Sacrificed her claim to put her son on the throne
Henry never forgot the importance of his mother and called himself the son of the empress – nothing in the world dearer to him than his mother
Died in Normandy age 65 December 1167
Tough political pragmatism made her son king
Would a woman wanting power always face so much outrage?
Daughter-in-law (Eleanor of Aquitaine) – fame endured less of a she-wolf but more of romantic chivalry and courtly love
Know little of her looks and emotional capacity – atypical
Dynamic force in her own right – believed in her ability to determine her own fate
Childhood spent in Poitiers – duchy of Aquitaine, place of poetry, romance and wit, flamboyant and sophisticated court
Early life very conventional – asset to be traded in marriage

Eleanor of Aquitaine from the Hulton Archive
Eleanor of Aquitaine from the Hulton Archive

Age 13 Eleanor married heir to the French throne, king then died and she became Queen of France as wife to Louis VII – eight years before she gave birth for the first time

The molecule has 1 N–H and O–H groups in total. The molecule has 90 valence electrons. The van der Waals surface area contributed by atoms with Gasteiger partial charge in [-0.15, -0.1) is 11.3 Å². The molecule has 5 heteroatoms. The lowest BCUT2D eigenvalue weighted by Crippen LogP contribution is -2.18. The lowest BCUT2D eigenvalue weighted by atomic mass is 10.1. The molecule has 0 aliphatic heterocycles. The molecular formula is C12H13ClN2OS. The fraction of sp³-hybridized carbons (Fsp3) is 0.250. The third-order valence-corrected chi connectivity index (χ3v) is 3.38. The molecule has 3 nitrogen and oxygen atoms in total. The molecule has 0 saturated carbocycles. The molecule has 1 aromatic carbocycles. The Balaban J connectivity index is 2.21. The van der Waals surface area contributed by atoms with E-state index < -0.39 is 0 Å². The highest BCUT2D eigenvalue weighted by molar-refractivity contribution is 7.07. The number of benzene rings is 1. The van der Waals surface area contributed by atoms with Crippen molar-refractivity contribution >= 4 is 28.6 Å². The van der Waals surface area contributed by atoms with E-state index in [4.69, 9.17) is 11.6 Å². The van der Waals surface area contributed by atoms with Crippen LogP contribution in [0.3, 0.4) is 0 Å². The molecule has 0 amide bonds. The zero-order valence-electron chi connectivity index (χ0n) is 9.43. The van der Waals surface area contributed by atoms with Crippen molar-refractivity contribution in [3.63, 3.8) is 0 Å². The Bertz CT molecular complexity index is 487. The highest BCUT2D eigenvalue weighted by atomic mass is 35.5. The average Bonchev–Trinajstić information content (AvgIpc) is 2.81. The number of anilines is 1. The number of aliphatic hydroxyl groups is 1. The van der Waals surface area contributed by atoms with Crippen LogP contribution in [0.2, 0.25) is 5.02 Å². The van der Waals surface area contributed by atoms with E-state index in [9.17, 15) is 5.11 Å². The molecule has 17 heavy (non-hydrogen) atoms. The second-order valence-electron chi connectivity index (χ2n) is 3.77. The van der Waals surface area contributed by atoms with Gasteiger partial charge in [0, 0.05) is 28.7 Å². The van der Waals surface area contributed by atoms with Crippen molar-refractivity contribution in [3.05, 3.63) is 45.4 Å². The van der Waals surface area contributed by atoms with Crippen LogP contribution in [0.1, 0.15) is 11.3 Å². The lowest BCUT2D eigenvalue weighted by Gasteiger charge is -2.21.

Daughter not the longed-for son = still only age 21
Louis and Eleanor had decided to go on crusade
June 1147 knelt to receive the pope’s blessing
Christian west vs. Muslim east to win control of the holy land = first sign Eleanor wouldn’t be a conventional wife or queen
Treacherous journey to face war
Personal scandal loomed = spring 1148 refuge in Antioch ruled by Raymond of Poitiers (Eleanor’s uncle) – intimacy between them sparked scandalous gossip, suspected of incestuous affair
Adultery was also treason for a queen
Eleanor undaunted – refused to go with her husband when he left Antioch
Claimed that her marriage was invalid – in theory church banned marriages where there was a common ancestor in the last 7 generations, as Eleanor and Louis did
King’s power greater than hers = forced to leave Antioch with him
1149 failed crusade went home and Eleanor didn’t struggle but stayed in Paris
1150 gave birth to another daughter
1151 Henry of England came to Paris and must have met Eleanor, 9 years younger than her
7 months later Eleanor’s marriage difficulties erupted again = Louis gave up and the marriage was dissolved, Eleanor left for Poitier
8 weeks and 2 days later Eleanor married King Henry of England
Henry had England, Normandy and Anjou and Eleanor had Aquitaine
Not the strongest female influence in her husband’s life – that was Matilda
Eleanor had 8 children in 15 years
1167 Matilda died = Eleanor age 43 political career about to begin
Aquitaine alien to Henry, but was Eleanor’s homeland = 1168 Eleanor went to govern Aquitaine in her husband’s name